As you may know, if you have visited our website, we are a highly sophisticated, full service Astronomical Observatory facility located in Animas, New Mexico. We are blessed with the darkest skies and the most clear nights of almost anywhere in the world.

We wanted to let you know that we at Dark Sky New Mexico are open for business and ready to meet your remote astrophotography and/or stargazing needs!!

We have piers available in our new building, and we can have you up and running without your having to leave your home or facility! We have done many installations for astronomers who sent us their equipment, and we did the rest-we can even supply you with a telescope!

So enjoy viewing the skies, even while being in lock-down and following Social Distancing guidelines. And of course when all this passes over, you are welcome to visit our state-of-the-art facility.

Please send an email to info@darkskynewmexico.com, or call us at 508-735-1105 so we can answer all your questions. We look forward to hearing from you and telling you all about becoming a member of our community.

Thank you.

When DSNM hosts your telescope, you can look forward to:

  • Dark Skies
  • 300 Clear Nights per Year
  • Reliable Electrical Power
  • Fiber-Optic Based Communication
  • On-Site Accommodations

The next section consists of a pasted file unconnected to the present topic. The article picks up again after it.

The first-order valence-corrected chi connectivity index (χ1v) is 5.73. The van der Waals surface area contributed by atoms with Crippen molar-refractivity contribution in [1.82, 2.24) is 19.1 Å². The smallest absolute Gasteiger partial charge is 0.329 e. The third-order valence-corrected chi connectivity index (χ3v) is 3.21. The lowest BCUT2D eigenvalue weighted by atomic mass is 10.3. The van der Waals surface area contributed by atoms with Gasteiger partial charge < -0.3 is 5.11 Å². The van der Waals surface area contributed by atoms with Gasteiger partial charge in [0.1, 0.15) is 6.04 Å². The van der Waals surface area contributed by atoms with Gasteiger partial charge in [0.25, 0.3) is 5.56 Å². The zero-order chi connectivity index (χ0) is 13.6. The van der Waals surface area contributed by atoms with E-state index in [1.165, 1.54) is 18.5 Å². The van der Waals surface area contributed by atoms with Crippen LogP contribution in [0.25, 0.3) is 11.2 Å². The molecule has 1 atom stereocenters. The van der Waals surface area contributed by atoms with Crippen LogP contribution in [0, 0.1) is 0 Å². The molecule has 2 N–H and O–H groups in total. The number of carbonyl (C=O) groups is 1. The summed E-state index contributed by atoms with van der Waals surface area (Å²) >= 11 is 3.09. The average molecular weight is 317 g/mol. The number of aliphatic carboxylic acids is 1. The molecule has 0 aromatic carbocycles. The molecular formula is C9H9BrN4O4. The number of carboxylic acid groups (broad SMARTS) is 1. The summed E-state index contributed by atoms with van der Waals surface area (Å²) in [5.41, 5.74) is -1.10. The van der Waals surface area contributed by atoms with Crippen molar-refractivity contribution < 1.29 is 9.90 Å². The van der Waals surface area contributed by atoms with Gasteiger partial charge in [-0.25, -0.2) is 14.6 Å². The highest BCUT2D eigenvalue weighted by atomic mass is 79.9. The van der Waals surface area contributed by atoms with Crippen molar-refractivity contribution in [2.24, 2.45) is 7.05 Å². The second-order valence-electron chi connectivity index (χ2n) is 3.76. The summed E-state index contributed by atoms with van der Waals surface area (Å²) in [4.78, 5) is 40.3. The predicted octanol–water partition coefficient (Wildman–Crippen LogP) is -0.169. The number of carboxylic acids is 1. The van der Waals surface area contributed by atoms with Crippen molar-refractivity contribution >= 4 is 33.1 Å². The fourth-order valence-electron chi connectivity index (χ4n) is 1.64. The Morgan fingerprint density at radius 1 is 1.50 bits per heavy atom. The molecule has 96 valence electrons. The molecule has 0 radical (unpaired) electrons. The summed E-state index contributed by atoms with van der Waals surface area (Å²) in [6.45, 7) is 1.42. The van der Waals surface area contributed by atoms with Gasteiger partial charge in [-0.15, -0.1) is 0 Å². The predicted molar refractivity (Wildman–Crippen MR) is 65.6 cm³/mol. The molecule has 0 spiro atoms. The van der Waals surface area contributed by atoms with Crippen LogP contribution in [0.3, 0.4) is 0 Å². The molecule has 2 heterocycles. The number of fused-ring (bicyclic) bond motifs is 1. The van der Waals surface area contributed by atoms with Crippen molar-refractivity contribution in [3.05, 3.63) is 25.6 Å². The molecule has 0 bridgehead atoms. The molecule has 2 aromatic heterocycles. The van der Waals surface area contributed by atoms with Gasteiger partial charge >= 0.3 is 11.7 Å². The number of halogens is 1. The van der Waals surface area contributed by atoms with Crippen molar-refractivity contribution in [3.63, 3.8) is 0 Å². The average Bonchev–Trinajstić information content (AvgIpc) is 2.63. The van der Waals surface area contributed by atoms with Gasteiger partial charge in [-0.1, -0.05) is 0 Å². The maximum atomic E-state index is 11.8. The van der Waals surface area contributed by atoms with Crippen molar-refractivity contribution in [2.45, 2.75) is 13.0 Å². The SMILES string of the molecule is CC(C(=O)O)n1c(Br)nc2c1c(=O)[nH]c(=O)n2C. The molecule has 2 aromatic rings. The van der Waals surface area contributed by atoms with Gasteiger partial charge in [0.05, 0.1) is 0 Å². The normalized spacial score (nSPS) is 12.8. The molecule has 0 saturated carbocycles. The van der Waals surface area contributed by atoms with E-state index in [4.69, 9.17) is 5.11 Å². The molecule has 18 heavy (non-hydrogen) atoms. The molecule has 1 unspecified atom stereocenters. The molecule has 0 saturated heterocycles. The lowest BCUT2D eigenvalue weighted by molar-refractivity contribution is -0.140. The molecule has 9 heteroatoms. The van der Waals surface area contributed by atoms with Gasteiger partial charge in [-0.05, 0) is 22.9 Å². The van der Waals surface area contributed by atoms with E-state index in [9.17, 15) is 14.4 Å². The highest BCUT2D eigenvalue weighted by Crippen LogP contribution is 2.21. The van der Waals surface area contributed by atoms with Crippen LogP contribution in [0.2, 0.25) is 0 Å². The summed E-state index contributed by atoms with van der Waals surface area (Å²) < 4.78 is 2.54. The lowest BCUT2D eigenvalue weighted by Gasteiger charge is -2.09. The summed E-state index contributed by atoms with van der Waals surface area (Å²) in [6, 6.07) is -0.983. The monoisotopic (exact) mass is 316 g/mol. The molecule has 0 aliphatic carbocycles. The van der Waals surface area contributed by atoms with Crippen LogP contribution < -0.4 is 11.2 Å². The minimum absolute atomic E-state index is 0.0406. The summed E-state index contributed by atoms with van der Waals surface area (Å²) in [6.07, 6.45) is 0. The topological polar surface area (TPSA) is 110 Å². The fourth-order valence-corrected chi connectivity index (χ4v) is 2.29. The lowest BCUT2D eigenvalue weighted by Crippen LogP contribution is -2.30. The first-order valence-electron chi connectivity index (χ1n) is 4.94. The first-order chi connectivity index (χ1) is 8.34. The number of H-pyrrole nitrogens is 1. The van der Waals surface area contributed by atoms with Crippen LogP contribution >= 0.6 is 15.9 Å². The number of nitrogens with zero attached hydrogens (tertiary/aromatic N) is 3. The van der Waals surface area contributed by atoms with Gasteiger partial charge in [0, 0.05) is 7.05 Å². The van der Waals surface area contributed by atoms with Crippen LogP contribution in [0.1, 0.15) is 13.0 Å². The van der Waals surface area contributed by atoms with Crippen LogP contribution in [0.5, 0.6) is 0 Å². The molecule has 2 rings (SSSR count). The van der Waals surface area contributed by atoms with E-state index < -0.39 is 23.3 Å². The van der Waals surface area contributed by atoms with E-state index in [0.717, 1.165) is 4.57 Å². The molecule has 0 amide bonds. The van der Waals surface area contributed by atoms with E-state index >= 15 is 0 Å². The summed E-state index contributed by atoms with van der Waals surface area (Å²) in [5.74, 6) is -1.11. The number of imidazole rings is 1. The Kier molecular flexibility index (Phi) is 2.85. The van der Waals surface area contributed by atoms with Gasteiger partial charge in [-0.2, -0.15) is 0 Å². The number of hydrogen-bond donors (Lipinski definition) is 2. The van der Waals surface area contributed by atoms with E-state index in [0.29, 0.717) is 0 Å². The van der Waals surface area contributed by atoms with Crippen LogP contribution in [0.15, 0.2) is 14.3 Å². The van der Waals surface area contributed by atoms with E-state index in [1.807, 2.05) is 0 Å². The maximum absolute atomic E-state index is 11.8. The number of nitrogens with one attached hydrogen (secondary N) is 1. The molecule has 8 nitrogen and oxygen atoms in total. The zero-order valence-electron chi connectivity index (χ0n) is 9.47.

• Virtually No Light, Air, or Noise Pollution
  • Modestly priced piers
  • Flexibility to share a pier with a friend or an entire astronomy club
  • 24/7 Support Services

DSNM, located near Animas, New Mexico, is among the darkest skies in the nation and has the high speed Internet services needed for remote astrophotography. With 300+ viewing nights, it is home for some of the most accomplished astrophotographers in the world. The DSNM website, www.darkskynewmexico.com features the phenomenal images taken by this group.

Ursa Major – Night Sky Star Stencils

Website: www.ursamajorstencils.com/products/night-sky

I am Dick Shimmin with Bridgeway Inc. in Galesburg, Illinois. Bridgeway is a not-for-profit agency that provides a variety of services to our veterans as well as to persons with disabilities. The sale of our American-made products helps fund those programs.

The attached information explains how our Night Sky Star Stencils decorate anyone’s home who is attracted to the night time sky, particularly those who are with the Central New York Observers.